Stephen A. Bent

Retired Partner


Stephen A. Bent, a retired partner with Foley & Lardner LLP, was a member of the Chemical, Biotechnology & Pharmaceutical Practice and the Health Care and Nanotechnology Industry Teams. He is the founder and a former co-chair of the Life Sciences Industry Team. Mr. Bent counseled clients on intellectual property disputes and the legal issues associated with pharmaceutical and biotechnology asset valuation and management, venture capital, licensing and technology transfer, and corporate acquisitions. He was a principal in the firm’s China initiative.

Thought Leadership

Mr. Bent has developed an international reputation in biotechnology intellectual property law, with a number of publications to his credit in both scientific and legal journals.


The Practical Law Company’s Cross Border Life Sciences Handbook has ranked Mr. Bent as one of the top five U.S. life sciences attorneys in the IP category annually since 2004. Since 2007, he also has been selected annually by his peers for inclusion in The Best Lawyers in America© for the areas of biotechnology and patent law. Mr. Bent has also been Peer Review Rated as AV® Preeminent™, the highest performance rating in Martindale-Hubbell's peer review rating system. In 2012 – 2014, he was recognized by the Legal 500 for his work in patent prosecution and in 2013 - 2015, he was selected for inclusion in the Washington, D.C. Super Lawyers® lists for his work in intellectual property and health care.


A graduate of Earlham College (B.S., biology), the University of Connecticut (M.S., 1976), and the George Washington University Law School (J.D., with high honors, 1981), Mr. Bent served as technical assistant to the Honorable Phillip B. Baldwin, Circuit Judge, U.S. Court of Appeals for the Federal Circuit, from 1981 to 1983. He served as a member of the editorial board of The Scientist.

Representative Matters

Showing of
As a biotechnology manufacturer pursuing advanced approaches to treating life-threatening diseases, our client understands that large-scale innovation requires not only inspiration but often a good deal of IP due diligence. Foley represents a next-generation biotech manufacturer that has developed and produced treatments for hypertension, cardiovascular disease, forms of cancer, and infectious diseases. With the ultimate goal of conquering these illnesses and possibly even producing engineered human organs for transplants, this company first tapped Foley’s intellectual property team to investigate and license the necessary technologies. With broader capabilities than typical IP law firms, Foley handled other services as well, including assisting our client with its international expansion. Based on lower costs and government investment in a life sciences/regenerative medicine infrastructure, our client determined that a presence in China would be beneficial to its business strategy. Attorneys from Foley’s China Practice were brought in to help guide our client through the development of a new business entity and a medical university partnership in China.Together, Foley’s IP and China teams, both well qualified and equipped, handled a second strategy in this company’s work, focused on organ repair and replacement. Our client pursued a novel approach of creating a new and potentially unlimited supply of transplantable organs using cells engineered in a lab. With a combination of healthy, transplantable tissue and medication that until now have only been able to prolong life in patients with a fatal condition, our client is prepared to offer patients a real chance at long-term survival.Many companies would be concerned that pursuing this type of technology in the early stages may be too risky. However, with Foley’s support in IP due diligence, licensing, and agreement drafting, in addition to our help paving the way for the company’s work in China, our client is able to proactively pursue innovation and other advanced manufacturing in next-generation technologies. Our assistance in illuminating the IP and business risks and helping the client devise strategies to mitigate those risks has made it possible for the company to pursue its bold vision and proceed with further research and development in this promising area. At a Glance: Next-Generation Manufacturing Business Issues: • Customer-Focused Innovation• Global Engagement• Next-Generation Technologies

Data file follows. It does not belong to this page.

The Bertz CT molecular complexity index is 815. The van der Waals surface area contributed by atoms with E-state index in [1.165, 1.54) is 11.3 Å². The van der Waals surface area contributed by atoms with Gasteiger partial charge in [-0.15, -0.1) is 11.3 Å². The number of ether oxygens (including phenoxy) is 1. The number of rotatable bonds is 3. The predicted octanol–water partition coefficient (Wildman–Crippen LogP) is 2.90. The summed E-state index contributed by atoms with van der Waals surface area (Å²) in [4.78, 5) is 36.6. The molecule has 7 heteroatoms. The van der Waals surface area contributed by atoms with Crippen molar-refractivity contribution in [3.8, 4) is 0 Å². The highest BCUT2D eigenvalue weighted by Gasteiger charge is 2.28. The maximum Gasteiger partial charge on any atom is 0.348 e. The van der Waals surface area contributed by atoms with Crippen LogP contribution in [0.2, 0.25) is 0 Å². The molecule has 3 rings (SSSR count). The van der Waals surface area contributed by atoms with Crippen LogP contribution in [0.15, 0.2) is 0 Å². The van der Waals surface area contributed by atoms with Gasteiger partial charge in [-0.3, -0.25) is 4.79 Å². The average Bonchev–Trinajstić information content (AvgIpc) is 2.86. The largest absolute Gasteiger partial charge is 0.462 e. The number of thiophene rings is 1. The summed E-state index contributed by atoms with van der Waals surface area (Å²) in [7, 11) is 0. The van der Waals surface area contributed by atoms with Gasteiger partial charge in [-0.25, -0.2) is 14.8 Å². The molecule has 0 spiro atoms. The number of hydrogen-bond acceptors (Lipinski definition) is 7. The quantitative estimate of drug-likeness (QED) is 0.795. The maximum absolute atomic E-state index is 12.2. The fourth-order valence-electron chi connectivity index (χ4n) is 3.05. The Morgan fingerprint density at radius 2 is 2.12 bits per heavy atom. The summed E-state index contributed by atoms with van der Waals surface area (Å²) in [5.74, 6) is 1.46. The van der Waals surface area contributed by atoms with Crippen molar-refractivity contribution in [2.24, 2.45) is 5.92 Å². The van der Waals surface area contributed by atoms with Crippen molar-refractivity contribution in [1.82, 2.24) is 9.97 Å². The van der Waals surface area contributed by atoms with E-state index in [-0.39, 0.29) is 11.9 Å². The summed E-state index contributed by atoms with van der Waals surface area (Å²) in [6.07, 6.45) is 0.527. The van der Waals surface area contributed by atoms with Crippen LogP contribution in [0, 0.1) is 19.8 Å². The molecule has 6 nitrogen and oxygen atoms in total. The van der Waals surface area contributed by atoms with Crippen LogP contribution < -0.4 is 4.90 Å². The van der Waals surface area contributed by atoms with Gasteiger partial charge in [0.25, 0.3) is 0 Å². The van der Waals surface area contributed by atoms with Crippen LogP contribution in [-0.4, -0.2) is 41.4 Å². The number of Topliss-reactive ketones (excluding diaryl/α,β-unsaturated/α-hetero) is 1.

The prosecution of the subject application had stalled after years of effort before the U.S. PTO. In close consultation with in-house counsel, Foley planned and implemented an initiative, including a major PTO meeting including representatives from all parties, that broke the case open and resulted in the allowance noted above.
Representing Biota in Section 145 case against the USPTO regarding patent application directed to antiviral drug for influenza.